Five themes have emerged from the client councils in Australia and New Zealand which Rabobank uses to inform their community initiatives. Marc notes that there was a remarkable level of synergy between the priorities identified by the different councils, regardless of location. The five themes are: the challenge of attracting an educated workforce to rural areas, environmental sustainability, the rural–urban divide and the lack of understanding within the cities of what it takes to get food onto a plate, mental health concerns for farming communities and disruptions caused by market forces or changing consumer preferences. In engaging with their client councils, Marc explains “we actually go back to the early days of Raiffeisen and trying to mobilise a village to stand on its own feet. We actually do the same with the clients in our client council saying, ‘we’ve now talked about what is keeping you awake at night. Now we’re going to do something about it.’”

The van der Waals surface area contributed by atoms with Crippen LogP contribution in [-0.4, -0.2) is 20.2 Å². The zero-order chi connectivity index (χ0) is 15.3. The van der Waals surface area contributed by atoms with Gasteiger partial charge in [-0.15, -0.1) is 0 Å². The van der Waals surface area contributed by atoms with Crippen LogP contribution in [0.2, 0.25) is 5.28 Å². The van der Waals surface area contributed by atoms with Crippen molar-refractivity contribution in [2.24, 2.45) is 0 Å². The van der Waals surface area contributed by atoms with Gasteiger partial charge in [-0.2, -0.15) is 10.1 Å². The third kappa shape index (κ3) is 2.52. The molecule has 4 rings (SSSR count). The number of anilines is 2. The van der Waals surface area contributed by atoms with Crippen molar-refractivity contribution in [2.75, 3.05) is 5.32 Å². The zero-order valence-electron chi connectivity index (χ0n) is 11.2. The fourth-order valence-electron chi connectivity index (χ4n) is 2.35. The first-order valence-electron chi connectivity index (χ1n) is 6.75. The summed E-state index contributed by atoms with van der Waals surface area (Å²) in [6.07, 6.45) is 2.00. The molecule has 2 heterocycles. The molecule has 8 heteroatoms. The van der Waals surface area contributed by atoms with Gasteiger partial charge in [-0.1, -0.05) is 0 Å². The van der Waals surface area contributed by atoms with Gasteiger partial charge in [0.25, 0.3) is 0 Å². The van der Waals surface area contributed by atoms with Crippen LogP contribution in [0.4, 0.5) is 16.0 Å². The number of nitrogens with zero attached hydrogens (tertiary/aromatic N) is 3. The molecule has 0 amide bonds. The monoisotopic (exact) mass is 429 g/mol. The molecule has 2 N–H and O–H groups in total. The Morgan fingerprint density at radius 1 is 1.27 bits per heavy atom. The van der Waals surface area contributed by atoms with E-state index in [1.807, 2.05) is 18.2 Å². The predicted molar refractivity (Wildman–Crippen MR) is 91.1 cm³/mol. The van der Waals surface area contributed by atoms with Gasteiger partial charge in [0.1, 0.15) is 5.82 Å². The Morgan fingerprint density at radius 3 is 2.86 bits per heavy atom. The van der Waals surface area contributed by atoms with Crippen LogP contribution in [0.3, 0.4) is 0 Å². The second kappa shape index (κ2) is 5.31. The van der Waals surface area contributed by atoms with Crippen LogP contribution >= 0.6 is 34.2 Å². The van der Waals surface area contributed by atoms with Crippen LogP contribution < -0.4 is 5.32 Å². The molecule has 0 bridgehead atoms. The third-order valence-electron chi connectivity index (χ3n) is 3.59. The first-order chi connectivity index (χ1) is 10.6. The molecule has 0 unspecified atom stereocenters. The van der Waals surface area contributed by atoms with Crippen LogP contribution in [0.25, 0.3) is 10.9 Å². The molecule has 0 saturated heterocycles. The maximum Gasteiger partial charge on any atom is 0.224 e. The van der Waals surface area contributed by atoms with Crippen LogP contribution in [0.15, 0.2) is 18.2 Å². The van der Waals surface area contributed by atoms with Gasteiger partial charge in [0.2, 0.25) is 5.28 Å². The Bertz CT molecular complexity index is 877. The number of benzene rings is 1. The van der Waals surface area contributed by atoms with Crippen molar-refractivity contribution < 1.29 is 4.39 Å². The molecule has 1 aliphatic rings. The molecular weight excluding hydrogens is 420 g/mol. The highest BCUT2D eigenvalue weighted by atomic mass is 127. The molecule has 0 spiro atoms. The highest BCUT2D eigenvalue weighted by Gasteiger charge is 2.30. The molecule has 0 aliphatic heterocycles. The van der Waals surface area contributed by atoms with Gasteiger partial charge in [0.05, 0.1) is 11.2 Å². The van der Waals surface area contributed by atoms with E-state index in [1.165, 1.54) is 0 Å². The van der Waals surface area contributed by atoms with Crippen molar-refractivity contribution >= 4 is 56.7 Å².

In response to these five themes, the Rabo Community Foundation was launched with the bank making an initial commitment of $2 million funding per year for three years. This has led to financial skills workshops, as well as the mental health program “Are You Bogged Mate?” which has been specifically designed to serve the needs and culture of rural communities. Another initiative is Rabo Tertiary Pathways, which provides scholarships and industry experience for tertiary students who demonstrate a commitment to building Australia’s agricultural capacity.
Key to making a positive impact on rural Australia has been careful recruitment. Clients deal with staff who have lived experience of farming life and understand its inherent complexities. Marc notes the in-house joke that “you can make a banker out of a farmer, but you can’t make a farmer out of a banker”!
Marc and his team are excited about what lies ahead for Rabobank Australia and the Rabo Community Fund. Having already delivered the financial skills workshops to 2,000 people, they are on target to reach 5,000 young farmers by 2025. They are already seeing strong results from their programs, but are also comfortable taking the time to build the right long-term strategy to ensure their initiatives deliver what rural Australia actually needs.
One thing is certain: whether facing times of natural disasters and hardship, or times of bumper crops and perfect weather conditions, the rural communities of Australia can rely on Rabobank being there not just to understand their unique financial needs, but to also offer communities and individuals holistic support. As Marc says, “I think our clients and the farmers in the rural areas represent a real backbone of the country” – we couldn’t agree more.